The White House
The eve of a presidential election is the right time to read Kafka’s The Castle (perhaps we should rename it The White House). This is not just because any time is a good time to read The Castle (“Amalia was so overbearing that she not only applied everything said in her presence to herself, but made you apply it to her of your own free will”) but also because presidential elections are when politicians aim their hardest to descend from their castles and to extend the hand of the franchise to their people. It is a time when politicians strive for inclusiveness against exclusion, for popularity over rejection. It is a time when the nature of public office is at its most diffuse and distorted. When self-interest, extraordinary power and incredible wealth are harnessed by a powerful few to win the right to govern the many. It is a thoroughly disturbing and dissatisfactory process. Democracy is painful and unpleasant. Benign dictatorship may permit the greatest level of self-determination. In Western Anglo-Saxon democracies we satisfy our desire to be ruled, to abrogate personal responsibility, by electing a decision maker.
When voting for the right person to fill an office there are too many criteria on which to judge. Are they well qualified? Are they a good person? Are they married? What are their policies? Do they have children? Have they had to work their way towards success from a position of hardship? Are they driven? Are they greedy? Whose interests will they best represent if not their own?
Perhaps these are some of the questions posed by Kafka’s The Castle. The Castle describes a man attempting to ascend a newly discovered social milieu and discovering in fact that the slope he is climbing is unerringly slippery: beginning as a surveyor he becomes a janitor. So also of elections and their petty requirements: to vote, to pledge allegiance, to be once required and then surplus to requirements once a vote has been cast, the taught potency of the future voter and the slack powerlessness of the voted voter: “K. he added, had acted very churlishly on being woken, questioned and threatened in due form with expulsion from the country, although, as it finally turned out, perhaps with some reason, for he claimed to be a land surveyor and said his lordship the count had sent for him.”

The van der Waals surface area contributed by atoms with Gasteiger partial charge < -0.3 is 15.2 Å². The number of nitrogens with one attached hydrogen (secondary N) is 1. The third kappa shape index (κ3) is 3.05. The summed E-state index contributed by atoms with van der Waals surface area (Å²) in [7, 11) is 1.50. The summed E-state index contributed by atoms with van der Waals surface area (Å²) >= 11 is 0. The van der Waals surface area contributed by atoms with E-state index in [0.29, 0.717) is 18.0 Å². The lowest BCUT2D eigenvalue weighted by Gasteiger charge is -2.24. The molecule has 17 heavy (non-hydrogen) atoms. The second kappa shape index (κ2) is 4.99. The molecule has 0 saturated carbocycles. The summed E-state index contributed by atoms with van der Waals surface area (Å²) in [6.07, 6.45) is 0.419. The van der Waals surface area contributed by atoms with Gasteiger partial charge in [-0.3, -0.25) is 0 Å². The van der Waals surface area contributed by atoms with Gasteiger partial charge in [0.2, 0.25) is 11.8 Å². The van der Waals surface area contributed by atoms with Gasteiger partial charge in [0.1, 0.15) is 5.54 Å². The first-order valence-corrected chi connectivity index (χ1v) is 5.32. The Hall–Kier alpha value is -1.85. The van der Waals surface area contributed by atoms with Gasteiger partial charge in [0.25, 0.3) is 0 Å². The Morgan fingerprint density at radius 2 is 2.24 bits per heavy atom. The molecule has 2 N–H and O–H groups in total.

This is us, isn’t it? All of us sent for, all of us called for some higher purpose to which we hope we can attain where others cannot, or will not try during their life times. This hopeful confidence: the desire to strive, to press on, to feel the wind battering the sails and to press on into the weather: this is most of what we should be about as humans if we wish to progress as individuals and societies. Striving, overreaching, pressing on and into the weather. Elections are not this: voters and leaders alike feel needed on the one hand, rejected on the other. Certain on the one hand, unsettled on the other. Proud on the one hand, so insecure on the other. In the current election, billion dollar campaigns have been spent in pursuit of an outer castle, spent by a few people who wish to present themselves as most appealing to a great thronging mass.
We don’t crack the soft shells of our outer castles readily enough by half. We do ourselves and each other a disservice by our own insularity. We find ourselves repelled by each others boundaries, we find ourselves unable to press on. Unable to pretend. Unable to penetrate the impenetrable castle on the hill. This goal, this is the site of vanity. We are in fact, none of us, in the castle. We are on the outside. None of us castellans. Or all of us castellans and the world outside all K, trying without success to enter, to gain access, to belong and us obfuscating – fending them off. That is a theme of The Castle – learning to belong, or at least learning that we do not belong – not naturally and sometimes not by effort.
Kafka’s book stores our discomfort in the world, in this vast stone repository of ambition and insecurity – The Castle. None of us are the castellans we might wish to be and Kafka entices us instead toward humility and self-acceptance – no doubt there are lessons within for electoral candidates, victorious and otherwise. “Hans became more cheerful, freed of the burden of thought, and he chattered away in a childish fashion for a little longer, first with K. and then with Frieda, who had been sitting there for some time with her mind on very different subjects, and who only now began to join in the conversation again. Among other things she asked Hans what he wanted to be when he grew up. He didn’t have to think about that long, but said he wanted to be a man like K. When asked his reasons he wasn’t able to give any, and when asked whether he wanted to be a school janitor [like K] he firmly said no.”